The term “Relevant President” is an inversion of a point first made by Antonio Montalvan 2nd in his column in The Philippine Inquirer (“An Irrelevant President” 17 November 2013). His stirring piece hit the core of the Yolanda tragedy. And he concluded it with these words:
“We honor all those who have died in this heart-rending calamity. We honor each and everyone who now wake up to another day of sorrow they will have to live with for the rest of their lives . . . The whole world’s humanity, now converging in the Philippines, honors them. Never mind if the most powerful man in the Philippines has not. He does not matter now. He has begun to reveal his irrelevance. He no longer is our leader.”
Whatever Mr. Aquino is now, he is not leading in the increasingly bitter and volatile struggle against the looming power rate hike in Metro Manila and Central Luzon
Doing his best Pontius Pilate impersonation, Aquino says he has no power and can do nothing to stop the rate hike.
He hides behind the excuse that the Energy Regulatory Commission, which approved the rate hike, is an independent agency that is not under the Office of the President or the Department of Energy.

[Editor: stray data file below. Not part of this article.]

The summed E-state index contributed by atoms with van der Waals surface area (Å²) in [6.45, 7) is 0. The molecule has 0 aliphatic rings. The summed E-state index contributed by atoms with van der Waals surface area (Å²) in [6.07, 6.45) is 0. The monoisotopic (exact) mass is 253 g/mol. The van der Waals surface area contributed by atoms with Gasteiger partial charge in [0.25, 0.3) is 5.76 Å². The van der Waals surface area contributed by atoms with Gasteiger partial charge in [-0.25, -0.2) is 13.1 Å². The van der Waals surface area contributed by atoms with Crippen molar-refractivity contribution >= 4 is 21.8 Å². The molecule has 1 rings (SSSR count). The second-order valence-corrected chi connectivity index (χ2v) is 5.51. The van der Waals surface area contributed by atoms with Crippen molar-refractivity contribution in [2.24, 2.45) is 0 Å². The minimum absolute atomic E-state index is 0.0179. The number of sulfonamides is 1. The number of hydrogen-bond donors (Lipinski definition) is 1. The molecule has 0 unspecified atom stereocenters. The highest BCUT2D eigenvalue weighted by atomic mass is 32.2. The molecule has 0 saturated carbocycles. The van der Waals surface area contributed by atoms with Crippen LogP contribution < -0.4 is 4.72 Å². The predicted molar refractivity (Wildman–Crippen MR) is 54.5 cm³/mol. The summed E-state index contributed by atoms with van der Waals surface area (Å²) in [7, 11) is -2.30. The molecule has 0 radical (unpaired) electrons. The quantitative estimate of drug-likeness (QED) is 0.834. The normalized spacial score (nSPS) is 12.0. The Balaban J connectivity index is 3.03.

Through his clueless deputy spokesman Abigail Valte, he issued the innocuous suggestion that consumers should seek relief in court, and the empty gesture of instructing Energy Secretary Jericho Petilla to look into what can be done about the issue.
This is the extent of Malacañang engagement in the issue even as damning evidence has piled up indicating that the government has slept on the job, that there may be collusion between the power plant producers and electricity distributors, and that the fallout on the economy could be as severe as that of a typhoon.
PCCI vice president for energy and utilities Jose Alejandro says the government was already aware last year that the Malampaya gas field would have to be closed for maintenance, but, it did nothing to address the problem.
Some in Congress and the private sector say there is need to review the Electric Power Industry Reform Act (Epira) of 2001, perhaps even rescind it.
There are also calls for Energy Secretary Jericho Petilla to resign for his failure to avert the power rate hike. “Secretary Petilla should concentrate on how to lower power rates and not on being a spokesman for the power cartel,” says one party-list congressman.